This is beyond hyperbole: it's an absolute whopper. Take last Wednesday night, for instance. If the team you wanted to watch was, say, Newcastle United, then BBC was not the channel to select: Kevin Keegan's boys were strutting their fancy stuff on ITV, along with one or two other fairly useful outfits. What were the "team to watch" on Sportsnight (BBC1) offering in direct competition? Boxing, a couple of goals, rehashed rugby league, and snooker.
It was unfortunate for Sportsnight that their only live action, a competitive and entertaining European middleweight title fight between Richie Woodhall and Dravko Kostic, will have been compromised in the eyes of many viewers by recent sad events. But Des had a line ready. "We believe that young men have the right to pursue a ring career," he said earnestly, "and that you have the right to watch it. Or not." Admirable stuff, but with a hint of expediency. Subtext: the editor believes that if he drops the boxing he's going to be left with a pretty thin show.
Harry Gration's canter through the highlights of the Rugby League World Cup will have gripped only the armchair anthropologist with its clips of Tongan ritual greetings and Cook Islanders' group celebrations. Gration's analysis was surgical in its precision: "Come Saturday, though," he opined, "only one thing matters: winning the World Cup." Shame, after all that money Maurice Lindsay spent on booking Status Quo.
Then Des, wearing a yellow jacket seemingly constructed of sisal matting, introduced the BBC's midweek football coverage. This consisted of precisely 90 seconds of Liverpool's defeat of Southampton, and exactly 55 seconds of Tottenham's draw with Everton. A generous 20 seconds of the former snippet was devoted to a footballing tautology, an ugly incident involving Matt Le Tissier.
Next, Des whisked us to the Crowtree Leisure Centre, Sunderland, the sparsely populated venue for the Skoda Grand Prix snooker tournament.
What a title to conjure with. You can imagine the top-level meeting at Skoda HQ. "I've cracked it, boss," says the marketing man. "You said we needed a racier image, so I've blown this year's budget on a grand prix team. The star's a young, square-jawed Scot." The directors murmur among themselves: Skoda Team Williams has a catchy ring to it. But can they really afford David Coulthard? Then in walks Stephen Hendry . . .
There was a time when snooker on television was exciting, when the Hurricane was blowing strong, Steve Davis was interesting and Dennis Taylor made inverted eyewear into a fashion statement. But on Wednesday the only Higgins we got to see was John, who in charisma terms should be nicknamed "Dead Calm".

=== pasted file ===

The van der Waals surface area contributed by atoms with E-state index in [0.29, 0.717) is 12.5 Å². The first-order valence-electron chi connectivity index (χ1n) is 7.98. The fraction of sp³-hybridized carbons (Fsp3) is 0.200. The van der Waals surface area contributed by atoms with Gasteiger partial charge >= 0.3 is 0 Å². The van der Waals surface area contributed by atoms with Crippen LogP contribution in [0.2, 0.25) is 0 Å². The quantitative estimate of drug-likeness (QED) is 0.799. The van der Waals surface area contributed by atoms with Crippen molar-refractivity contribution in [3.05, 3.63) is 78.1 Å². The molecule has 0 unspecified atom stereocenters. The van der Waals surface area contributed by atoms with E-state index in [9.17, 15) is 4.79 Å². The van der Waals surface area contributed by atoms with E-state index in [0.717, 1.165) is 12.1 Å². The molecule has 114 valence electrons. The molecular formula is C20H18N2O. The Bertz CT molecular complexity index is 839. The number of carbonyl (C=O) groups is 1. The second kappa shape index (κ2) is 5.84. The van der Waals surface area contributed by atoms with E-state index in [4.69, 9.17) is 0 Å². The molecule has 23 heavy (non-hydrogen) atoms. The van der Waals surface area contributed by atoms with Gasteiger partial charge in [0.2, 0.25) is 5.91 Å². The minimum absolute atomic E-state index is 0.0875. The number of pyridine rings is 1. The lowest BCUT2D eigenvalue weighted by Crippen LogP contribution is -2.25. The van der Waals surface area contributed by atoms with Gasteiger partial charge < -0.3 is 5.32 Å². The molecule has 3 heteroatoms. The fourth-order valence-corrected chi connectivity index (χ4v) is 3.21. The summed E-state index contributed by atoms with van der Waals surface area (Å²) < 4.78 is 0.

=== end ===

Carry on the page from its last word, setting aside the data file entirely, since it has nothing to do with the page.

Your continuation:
His opponent was Jimmy White, but even the Whirlwind seems a little short of puff these days. For a start, he's starting to look like a human being. In his heyday Jimmy could have stepped straight from the pages of one of Anne Rice's gothic novels: stick-thin, cadaverously pale, eyes like burning embers. But nowadays, sadly, he's filled out a little and got a little healthy colour in his cheeks. It's very strange. Perhaps he's taken up eating, or sleeping. His hair also seems to have undergone something of a transformation. Has he done a Gooch?
As for the action, "the first two frames were pretty lively", the commentator confided. We joined the action, though, in frame three, and pretty soporific stuff it was too. Higgins strolled to a straightforward victory and White, waving genially to the crowd, wandered off to raise hell with a mug of Ovaltine. Right now, the only way to make snooker on television exciting is to watch it in a war zone.
Earlier in the week, Panorama (BBC1) debated the question "Should boxing be banned?" A sport was on trial, and the prosecuting counsels, Roy Hattersley and Dr Fleur Fisher, had all the most emotive evidence. The defence case was presented by Colin Hart of the Sun and Nicky Piper, who when he isn't in the ring is the chairman of the Professional Boxers' Association. You can easily tell when Piper swaps one role for the other: he puts his glasses on.
Hattersley, his technique honed by years of parliamentary bickering, was easily the most impressive debater. His intellectual dissection of the former European welterweight champion Gary Jacobs was as ruthless in its own way as anything that Jacobs is likely to have faced in the ring. But despite their skills, and some pretty compelling evidence, the anti-boxers were soundly defeated when the studio audience voted at the end of the debate. No doubt the editor of Sportsnight was mightily relieved.Reuse content